Lessman also produced three videos that essentially restated the claims from his articles.
The Delaware Deceptive Trade Practices Act bars conduct that "[d]isparages the goods, services, or business of another by false or misleading representation of fact" or that generally "creates a likelihood of confusion or of misunderstanding." Neither competition nor actual confusion is required to prevail, creating a difference with the Lanham Act with respect to implicitly false statements. QVC also argued that responses to Lessman’s blog posts showed actual confusion.
QVC contended that the 99% additives statement was false by necessary implication because the context implied that additives are harmful when, in fact, they’re innocuous. Though QVC calculated the percentage at 97.76%, the court considered 99% largely correct, and Lessman didn’t specifically state that the additives were harmful or rendered Nature’s Code hair inferior. However, interwoven with statements about QVC’s products “lacking quality” and the like “renders customer confusion plausible.” QVC was required to provide expert testimony or other evidence to support a finding that these statements were true but misleading, and blog comments don’t count. (I’m missing a few things. What happened to the DTPA claim? Also, isn’t QVC required to prove that its additives don’t render the product inferior, or did defendants concede that for purposes of this motion?)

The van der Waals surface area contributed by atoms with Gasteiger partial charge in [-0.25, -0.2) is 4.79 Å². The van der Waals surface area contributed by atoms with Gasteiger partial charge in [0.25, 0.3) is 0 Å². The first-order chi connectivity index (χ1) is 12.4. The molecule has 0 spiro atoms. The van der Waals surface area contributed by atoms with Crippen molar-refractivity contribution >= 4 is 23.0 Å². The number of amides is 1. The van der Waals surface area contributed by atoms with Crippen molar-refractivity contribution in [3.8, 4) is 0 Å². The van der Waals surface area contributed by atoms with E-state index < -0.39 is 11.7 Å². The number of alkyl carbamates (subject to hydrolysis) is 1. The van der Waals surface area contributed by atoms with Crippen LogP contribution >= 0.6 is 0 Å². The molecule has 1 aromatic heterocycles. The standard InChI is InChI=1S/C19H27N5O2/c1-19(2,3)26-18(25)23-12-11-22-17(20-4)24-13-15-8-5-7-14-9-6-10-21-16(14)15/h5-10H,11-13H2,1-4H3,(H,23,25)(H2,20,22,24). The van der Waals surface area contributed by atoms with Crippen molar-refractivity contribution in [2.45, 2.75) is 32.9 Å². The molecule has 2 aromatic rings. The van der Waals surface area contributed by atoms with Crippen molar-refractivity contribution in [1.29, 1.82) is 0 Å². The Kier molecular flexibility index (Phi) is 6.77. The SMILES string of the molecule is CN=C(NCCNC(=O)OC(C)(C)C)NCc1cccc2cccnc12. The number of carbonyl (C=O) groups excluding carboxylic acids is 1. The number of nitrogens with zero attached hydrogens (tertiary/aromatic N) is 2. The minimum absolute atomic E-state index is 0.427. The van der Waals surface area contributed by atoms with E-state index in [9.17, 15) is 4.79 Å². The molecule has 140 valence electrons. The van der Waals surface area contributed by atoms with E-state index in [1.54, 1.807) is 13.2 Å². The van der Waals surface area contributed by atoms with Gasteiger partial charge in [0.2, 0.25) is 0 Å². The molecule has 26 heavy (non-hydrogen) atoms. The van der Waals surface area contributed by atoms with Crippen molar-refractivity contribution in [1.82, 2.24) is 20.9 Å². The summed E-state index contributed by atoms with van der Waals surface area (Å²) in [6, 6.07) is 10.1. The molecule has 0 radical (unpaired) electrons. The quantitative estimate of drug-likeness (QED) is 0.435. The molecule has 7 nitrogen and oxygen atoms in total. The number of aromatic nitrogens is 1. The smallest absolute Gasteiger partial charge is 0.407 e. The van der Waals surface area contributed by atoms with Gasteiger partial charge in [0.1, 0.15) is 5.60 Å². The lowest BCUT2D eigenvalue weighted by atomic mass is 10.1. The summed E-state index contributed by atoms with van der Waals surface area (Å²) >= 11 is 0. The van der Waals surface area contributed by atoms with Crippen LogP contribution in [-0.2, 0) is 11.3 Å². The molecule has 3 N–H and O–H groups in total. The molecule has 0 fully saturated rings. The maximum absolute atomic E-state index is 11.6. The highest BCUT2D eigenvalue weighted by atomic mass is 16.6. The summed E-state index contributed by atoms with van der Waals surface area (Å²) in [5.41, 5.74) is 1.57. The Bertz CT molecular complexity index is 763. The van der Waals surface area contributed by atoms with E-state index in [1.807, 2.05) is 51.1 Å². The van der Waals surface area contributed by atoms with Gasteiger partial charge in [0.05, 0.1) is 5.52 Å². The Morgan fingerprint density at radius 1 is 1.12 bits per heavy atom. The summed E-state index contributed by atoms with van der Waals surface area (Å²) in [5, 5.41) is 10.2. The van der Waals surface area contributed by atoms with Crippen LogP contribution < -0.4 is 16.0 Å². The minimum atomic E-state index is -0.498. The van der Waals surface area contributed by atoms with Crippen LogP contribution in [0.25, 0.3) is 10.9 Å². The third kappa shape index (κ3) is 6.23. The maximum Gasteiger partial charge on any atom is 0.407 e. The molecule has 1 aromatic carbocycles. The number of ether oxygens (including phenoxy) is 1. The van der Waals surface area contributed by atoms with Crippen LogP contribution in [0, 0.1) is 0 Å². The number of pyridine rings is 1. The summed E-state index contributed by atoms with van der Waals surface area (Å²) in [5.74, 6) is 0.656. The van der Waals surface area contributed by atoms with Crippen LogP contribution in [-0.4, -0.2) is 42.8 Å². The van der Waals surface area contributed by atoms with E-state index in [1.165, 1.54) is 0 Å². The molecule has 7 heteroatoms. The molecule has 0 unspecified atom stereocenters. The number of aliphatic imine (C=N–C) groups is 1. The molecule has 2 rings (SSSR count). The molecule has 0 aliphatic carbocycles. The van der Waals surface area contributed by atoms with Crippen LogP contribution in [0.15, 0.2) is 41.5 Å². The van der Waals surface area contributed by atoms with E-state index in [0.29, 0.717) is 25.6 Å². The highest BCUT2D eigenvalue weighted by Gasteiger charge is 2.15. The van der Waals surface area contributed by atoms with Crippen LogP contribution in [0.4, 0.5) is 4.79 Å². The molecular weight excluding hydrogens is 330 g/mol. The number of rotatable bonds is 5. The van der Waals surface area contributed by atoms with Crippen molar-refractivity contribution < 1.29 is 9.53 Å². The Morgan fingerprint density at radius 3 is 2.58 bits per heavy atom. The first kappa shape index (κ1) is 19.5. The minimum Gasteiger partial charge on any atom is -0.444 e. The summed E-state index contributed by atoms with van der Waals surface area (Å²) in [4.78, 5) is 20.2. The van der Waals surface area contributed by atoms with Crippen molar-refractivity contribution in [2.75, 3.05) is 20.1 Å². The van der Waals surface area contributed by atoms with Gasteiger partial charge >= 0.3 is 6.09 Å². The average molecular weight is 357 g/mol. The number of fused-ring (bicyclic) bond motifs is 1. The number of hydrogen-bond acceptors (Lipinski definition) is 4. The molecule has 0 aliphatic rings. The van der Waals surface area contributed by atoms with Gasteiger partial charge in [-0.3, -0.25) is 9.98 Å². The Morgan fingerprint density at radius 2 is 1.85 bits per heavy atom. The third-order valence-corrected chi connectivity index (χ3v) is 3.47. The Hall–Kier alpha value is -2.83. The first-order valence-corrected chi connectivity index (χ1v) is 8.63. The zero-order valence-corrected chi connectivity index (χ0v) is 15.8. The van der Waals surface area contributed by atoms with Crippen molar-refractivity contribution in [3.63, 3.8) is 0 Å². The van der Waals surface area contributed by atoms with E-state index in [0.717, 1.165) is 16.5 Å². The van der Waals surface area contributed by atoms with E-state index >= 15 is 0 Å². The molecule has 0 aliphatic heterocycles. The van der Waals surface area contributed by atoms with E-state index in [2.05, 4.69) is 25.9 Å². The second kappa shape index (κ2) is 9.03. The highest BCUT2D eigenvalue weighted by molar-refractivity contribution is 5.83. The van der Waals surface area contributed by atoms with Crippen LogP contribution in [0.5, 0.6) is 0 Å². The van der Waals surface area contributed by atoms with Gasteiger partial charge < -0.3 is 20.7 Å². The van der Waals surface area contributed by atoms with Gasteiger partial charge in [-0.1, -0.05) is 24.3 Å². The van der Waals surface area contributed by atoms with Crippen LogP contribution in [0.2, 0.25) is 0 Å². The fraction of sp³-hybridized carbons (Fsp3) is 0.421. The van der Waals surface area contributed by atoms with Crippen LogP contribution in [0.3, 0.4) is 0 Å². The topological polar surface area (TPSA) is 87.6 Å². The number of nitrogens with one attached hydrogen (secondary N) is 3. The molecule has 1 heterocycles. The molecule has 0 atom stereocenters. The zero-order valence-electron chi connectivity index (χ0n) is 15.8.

As for the silicon dioxide/silica claim, plaintiffs argued that scientific studies don’t support the claim that silica is unabsorbable. Defendants provided a declaration from a professor at U Mass-Lowell stating that pharmaceutical-grade silicon dioxide (or silica) is “hardly soluble,” citing manufacturer specifications. On this record, the statements were not completely unsubstantiated sufficiently to make them per se false under Third Circuit law. Since Lessman didn’t specifically say that the silica in Nature’s Code Hair is nonabsorbable or nonorganic, consumer reaction evidence would be required to succeed on those theories.